With that in mind, I do like this transfer. The appearance of grain management may be a bit more noticeable but the image isn’t completely scrubbed or waxy-textured like the old 2009 disc. Film grain remains and fine details emerge beautifully letting you fully appreciate the work that went into bringing this new vision of Star Trek to life. Those spaceship models are again gorgeous and real show-stoppers. The only improvement for the Longer Version is that the Kirk space walk scene has actually been completed. Past VHS releases (and I think LaserDisc releases) showed incomplete footage with the soundstage quite clearly visible in the background. The restoration team did a good job finishing that moment so that it isn’t this bizarre screwed-up shot. All in all, both the Theatrical and Longer Version are impressive. 4.5/5
[From our Director’s Edition - 4K Ultra HD Blu-ray Review]
"The Director’s Edition also comes packed in with a genuinely fantastic demo-worthy Atmos audio mix. From the opening overture and credits into the Klingon attack, this is a big soundscape at work. Front, side, rear, and overhead channels all get their time in the sun. Even the quietest conversational scenes have something happening to keep those channels engaged. A little moment like the first time Kirk arrives on the bridge and everyone is too busy to notice him, the chitter-chatter among the crew circles the channels beautifully. Throughout, the dialog is clean and clear and never overpowered by other elements. If anything, it’s actually easier to hear a lot of dialog exchanges since this cut used a number of different ADR takes for some dialog and the extra channel space keeps the mix from sounding too stiff or closed up. Then you have the iconic Jerry Goldsmith score. I play this movie loud largely because his compositions are so magnificent, but they sound incredible here. There’s cleaner and clearer instrumentation giving you the full appreciation of the orchestra. The Klingon theme with those pulsing low notes and harp twangs set the stage for the LFE response for the rest of the film. Levels are spot on without any need to monitor or keep your thumb on the remote, but play it loud! When you have the rumble of ships’ engines rattling your subs, you’ll be glad you punched the volume as loud as your ears can tolerate." 5/5
Now the Theatrical Version for Star Trek: The Motion Picture comes in with the same Dolby TrueHD 7.1 track from the first 4K release - that is also the same as the 2009 Blu-ray - which isn’t bad at all. Dated, sure, but it’s still powerful and sounds amazing. It may not be as fresh sounding or as sonically dynamic as the new Atmos mix for the Director’s Edition, but it’s still very good. 4/5
The Longer Version of Star Trek: The Motion Picture sports a Dolby Digital 2.0 track that while clearly weaker than the Dolby TrueHD 7.1 mix, still sounds pretty good. This cut of the film is more of a curiosity to me anyway so not getting the full Atmos or 7.1 treatment isn’t a bother - but I do wonder why it’s not in TrueHD. There may be some limitations with the elements available, I’m not sure, but it is a weird step back in overall quality. Again that scene where Scotty takes Kirk to the Enterprise, the Goldsmith score just doesn’t kick as it does in the other cuts. It’ll get the job done. 3/5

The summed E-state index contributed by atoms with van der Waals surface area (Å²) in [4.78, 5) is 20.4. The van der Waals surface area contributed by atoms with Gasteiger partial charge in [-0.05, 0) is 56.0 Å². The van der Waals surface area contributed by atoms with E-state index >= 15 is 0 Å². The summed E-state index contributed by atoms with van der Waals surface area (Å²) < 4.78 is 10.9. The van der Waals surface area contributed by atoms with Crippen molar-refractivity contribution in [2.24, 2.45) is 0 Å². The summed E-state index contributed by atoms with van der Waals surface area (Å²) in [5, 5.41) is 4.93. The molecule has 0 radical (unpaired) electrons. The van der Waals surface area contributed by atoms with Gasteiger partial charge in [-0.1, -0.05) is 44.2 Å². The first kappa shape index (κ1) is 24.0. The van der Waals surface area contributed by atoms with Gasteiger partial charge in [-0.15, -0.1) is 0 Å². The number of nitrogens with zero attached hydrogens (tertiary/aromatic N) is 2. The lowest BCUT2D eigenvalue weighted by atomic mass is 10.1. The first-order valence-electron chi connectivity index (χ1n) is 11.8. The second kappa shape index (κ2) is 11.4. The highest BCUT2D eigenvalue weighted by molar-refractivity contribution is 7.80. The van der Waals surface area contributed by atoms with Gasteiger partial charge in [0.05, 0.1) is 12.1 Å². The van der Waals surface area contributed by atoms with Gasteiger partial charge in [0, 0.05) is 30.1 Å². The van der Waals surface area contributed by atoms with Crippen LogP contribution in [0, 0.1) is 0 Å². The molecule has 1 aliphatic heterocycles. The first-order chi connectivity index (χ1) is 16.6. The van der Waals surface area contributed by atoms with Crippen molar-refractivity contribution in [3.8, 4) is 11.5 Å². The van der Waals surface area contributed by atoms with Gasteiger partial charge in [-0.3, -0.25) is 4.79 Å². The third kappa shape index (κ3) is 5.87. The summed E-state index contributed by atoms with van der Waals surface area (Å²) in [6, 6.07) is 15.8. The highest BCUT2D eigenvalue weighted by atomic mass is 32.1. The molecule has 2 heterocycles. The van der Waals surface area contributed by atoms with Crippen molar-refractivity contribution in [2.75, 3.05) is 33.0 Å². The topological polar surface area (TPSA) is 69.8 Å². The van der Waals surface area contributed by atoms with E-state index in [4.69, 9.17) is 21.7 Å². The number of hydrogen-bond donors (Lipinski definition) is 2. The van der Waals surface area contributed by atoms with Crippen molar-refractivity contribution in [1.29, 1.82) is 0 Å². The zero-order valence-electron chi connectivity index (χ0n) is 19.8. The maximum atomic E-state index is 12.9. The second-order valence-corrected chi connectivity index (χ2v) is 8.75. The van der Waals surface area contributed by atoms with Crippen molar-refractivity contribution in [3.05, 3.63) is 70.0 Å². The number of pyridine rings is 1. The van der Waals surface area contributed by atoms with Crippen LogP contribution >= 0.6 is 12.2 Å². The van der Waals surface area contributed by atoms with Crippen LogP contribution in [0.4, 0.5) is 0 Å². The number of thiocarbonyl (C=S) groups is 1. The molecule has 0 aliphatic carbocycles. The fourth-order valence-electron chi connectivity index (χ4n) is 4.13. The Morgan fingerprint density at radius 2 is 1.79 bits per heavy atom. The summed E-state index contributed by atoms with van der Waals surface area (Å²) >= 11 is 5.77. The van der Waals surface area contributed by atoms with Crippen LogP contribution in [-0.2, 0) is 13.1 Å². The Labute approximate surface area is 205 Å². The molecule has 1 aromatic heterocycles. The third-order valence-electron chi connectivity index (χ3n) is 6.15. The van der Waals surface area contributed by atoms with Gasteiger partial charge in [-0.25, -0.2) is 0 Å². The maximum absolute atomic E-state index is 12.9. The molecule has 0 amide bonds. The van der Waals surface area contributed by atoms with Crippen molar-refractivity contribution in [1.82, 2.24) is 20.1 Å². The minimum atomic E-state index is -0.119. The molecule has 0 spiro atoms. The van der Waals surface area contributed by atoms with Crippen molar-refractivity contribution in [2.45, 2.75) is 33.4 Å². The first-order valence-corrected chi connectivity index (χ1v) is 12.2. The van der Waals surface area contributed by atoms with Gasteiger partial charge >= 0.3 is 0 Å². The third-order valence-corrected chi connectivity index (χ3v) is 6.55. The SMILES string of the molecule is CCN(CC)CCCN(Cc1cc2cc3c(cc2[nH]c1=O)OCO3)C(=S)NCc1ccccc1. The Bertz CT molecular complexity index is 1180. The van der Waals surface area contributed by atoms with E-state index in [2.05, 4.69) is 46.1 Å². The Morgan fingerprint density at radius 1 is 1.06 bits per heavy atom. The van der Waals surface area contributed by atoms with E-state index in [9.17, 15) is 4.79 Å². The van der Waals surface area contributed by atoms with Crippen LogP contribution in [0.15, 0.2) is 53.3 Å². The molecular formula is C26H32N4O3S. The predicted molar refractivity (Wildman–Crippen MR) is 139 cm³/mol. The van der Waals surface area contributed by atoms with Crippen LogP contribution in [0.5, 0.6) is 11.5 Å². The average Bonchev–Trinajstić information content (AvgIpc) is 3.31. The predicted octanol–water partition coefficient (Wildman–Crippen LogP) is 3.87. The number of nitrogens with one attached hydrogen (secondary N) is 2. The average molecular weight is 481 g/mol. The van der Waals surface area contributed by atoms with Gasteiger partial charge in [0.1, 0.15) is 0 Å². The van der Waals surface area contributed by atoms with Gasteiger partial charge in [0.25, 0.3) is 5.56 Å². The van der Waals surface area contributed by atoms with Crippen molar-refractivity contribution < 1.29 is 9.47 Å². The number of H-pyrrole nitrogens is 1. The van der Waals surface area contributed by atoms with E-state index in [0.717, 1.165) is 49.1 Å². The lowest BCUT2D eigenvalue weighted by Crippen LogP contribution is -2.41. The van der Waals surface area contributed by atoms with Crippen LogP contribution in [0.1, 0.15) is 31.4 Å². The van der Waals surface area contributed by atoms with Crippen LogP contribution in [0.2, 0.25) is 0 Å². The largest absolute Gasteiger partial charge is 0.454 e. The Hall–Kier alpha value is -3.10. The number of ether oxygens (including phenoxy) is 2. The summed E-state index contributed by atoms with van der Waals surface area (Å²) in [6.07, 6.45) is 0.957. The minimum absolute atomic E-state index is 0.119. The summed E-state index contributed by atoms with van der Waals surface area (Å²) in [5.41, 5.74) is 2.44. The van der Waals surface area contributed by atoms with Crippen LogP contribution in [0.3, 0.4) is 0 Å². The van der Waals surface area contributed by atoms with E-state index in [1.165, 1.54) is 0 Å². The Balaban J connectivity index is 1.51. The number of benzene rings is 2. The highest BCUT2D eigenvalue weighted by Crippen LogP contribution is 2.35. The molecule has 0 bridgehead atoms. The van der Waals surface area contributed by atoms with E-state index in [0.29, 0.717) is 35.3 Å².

There is a metric ton of bonus content to dig through. You get all of the audio commentaries for the Director’s Edition and Theatrical Cut along with that massive Blu-ray bonus disc full of new and archival extra features. The other cool extra here is for the Longer Version they’ve included the original fully restored but unaltered Kirk Spacewalk scene so you can see just how goofy seeing that soundstage looked. Really, the unfinished shot is only a few seconds but it is a notable WTF moment in Star Trek history. While it’s not in the new final restored Longer Version, I’m glad they preserved it as a bonus.
4K Ultra HD Blu-ray Disc One
4K Ultra HD Blu-ray Disc Two
Star Trek: The Motion Picture Director’s Edition The Complete Adventure is a true love letter to fans of the film. You get the exceptionally restored Director’s Edition, as well as the Theatrical Cut and Longer Version of the film along with tons of excellent new and archival bonus features. On top of the excellent disc content, you score some extra swag including stickers, bumper stickers, and an impressive booklet of production design materials all housed in a beautiful bookcase. My only gripe is I wish the book slipcase had been made of the same hard sturdy stock instead of the flimsy and easily damaged paper stock.
At the end of the day, no matter how amazing this set is, it’s ultimately for the die-hardiest of the die-hard Star Trek: The Motion Picture fans. This is the only way to get all three cuts of the film and by and large I got a hunch most folks will stick to the Director’s Edition anyway. The Theatrical Cut is still very good but the Longer Version is more of an interesting curiosity than an in-demand way to watch the film. At least in my opinion. I’m sure they’re out there, but I haven’t yet met anyone that absolutely holds to the Longer Version as their preferred cut to watch. If you feel this set is for you, you get a lot of amazing content with incredible picture and audio quality with hours upon hours of magnificent bonus features to enjoy. For Serious Star Trek Fans Only